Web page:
I am always interested in vernacular creativity, the kind of things ordinary people get up to, the creative practices and processes and the way they makes people connect and interact. David Gauntlets “Making is Connecting” comes to mind.
A few years ago I did a lot of research on Flickr and how people interact through photos shared online. People have shared memories, stories and jokes, established and maintained relationships through images long before digital media arrived. The practices have evolved though digital media and internet. New ways of interaction though images and, in particular, playful practices are developing continuously.
There are also still people who use snail mail to communicate and connect with others and express themselves: such as those who make and trade artist trading cards, mail art or simply send postcards though the mail.
I always used to love buying and occasionally sending postcards, but with the internet, email etc. somehow mostly have stopped doing so. The last postcard I sent was to my grandmother, before she died last year.
Every summer I remind my son to send postcards from his summer travels to his grandparents in two countries and to us and he dutifully obliges. Everybody, grandparents on all sides, me and my husband are delighted. However, recently he told me, that even though he does send the postcards (after being reminded though a facebook message or email via his ipod touch) he “does not get this postcard thing.” Why would anybody want to receive some random card with some superficial notes, when one could send personal photos and phone, skype, facebook or chat instead?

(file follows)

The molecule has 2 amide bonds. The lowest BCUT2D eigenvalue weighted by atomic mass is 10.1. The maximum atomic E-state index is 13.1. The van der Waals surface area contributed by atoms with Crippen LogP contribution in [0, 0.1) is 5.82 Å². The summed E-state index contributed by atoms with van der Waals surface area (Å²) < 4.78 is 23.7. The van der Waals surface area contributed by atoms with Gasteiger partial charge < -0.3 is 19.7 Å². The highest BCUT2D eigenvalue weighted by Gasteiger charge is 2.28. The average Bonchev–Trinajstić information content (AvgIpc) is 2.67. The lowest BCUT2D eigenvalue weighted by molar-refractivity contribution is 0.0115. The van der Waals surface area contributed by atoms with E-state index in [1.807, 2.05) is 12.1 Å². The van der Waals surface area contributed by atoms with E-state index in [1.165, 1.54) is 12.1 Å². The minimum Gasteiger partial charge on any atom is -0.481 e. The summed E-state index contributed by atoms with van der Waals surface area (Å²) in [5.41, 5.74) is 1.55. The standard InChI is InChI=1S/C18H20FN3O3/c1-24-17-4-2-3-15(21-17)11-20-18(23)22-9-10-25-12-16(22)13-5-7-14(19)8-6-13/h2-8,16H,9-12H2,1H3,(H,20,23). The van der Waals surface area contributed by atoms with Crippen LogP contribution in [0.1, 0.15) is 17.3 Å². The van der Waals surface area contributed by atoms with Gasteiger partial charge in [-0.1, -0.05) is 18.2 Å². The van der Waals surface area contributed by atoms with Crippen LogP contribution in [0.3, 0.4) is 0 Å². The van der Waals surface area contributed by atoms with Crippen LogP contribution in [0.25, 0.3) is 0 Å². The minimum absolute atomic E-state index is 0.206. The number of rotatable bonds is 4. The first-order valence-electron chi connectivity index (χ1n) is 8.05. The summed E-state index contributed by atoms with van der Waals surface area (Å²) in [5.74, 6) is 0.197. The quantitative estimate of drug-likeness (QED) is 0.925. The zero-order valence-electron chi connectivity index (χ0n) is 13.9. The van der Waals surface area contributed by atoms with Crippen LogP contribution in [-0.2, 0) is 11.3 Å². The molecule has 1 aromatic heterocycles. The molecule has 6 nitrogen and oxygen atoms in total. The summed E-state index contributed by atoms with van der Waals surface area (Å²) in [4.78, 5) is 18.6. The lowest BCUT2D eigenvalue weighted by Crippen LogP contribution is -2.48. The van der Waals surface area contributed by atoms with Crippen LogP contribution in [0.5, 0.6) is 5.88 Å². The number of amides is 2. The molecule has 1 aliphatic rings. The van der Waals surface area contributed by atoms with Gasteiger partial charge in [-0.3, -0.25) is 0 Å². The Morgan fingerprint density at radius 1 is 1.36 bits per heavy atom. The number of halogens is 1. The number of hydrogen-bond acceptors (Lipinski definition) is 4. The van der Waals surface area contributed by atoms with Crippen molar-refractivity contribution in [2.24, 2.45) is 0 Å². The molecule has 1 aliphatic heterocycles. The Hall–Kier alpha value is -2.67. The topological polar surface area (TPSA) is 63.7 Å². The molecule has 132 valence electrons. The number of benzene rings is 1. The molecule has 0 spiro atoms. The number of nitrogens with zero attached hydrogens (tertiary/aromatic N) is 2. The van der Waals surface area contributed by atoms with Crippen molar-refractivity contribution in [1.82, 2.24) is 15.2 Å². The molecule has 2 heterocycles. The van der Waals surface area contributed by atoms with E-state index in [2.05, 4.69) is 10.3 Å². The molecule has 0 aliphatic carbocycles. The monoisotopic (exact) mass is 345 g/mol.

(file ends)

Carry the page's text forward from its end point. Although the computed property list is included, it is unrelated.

I don’t know if I managed to explain it to him properly. In any case, for us who grew up without the internet, with telephone land lines, mix tapes and analog film, a card, which has been bought, written, stamped and mailed by somebody, and physically made its way across the globe is still something special.
A few days ago, I signed up with postcrossing.com – a platform in support of sending and receiving postcards from people all over the world. I posted my first cards, on to Belarus, one to Hong Kong and one to Germany and now I will wait and see who will write to me.
Meanwhile I browsed the gallery of hundreds of postcards posted online, which people have mailed to each other through postcrossing. Yes, the postcards are sent through mail but can also be “collected” online.
I particularly like the multiview tourist postcards, which use the letters of the name place as a frame for images. Perfect combination of word and image! So I have picked a few from postcrossing.com to share with you. I would be really chuffed if I got one of those! I’ll keep you, ahem, posted.
See also the academic paper on postcrossing by Ryan Kelly Understanding participation and opportunities for design from an online postcard sending community
And did you know, today is World Post Day!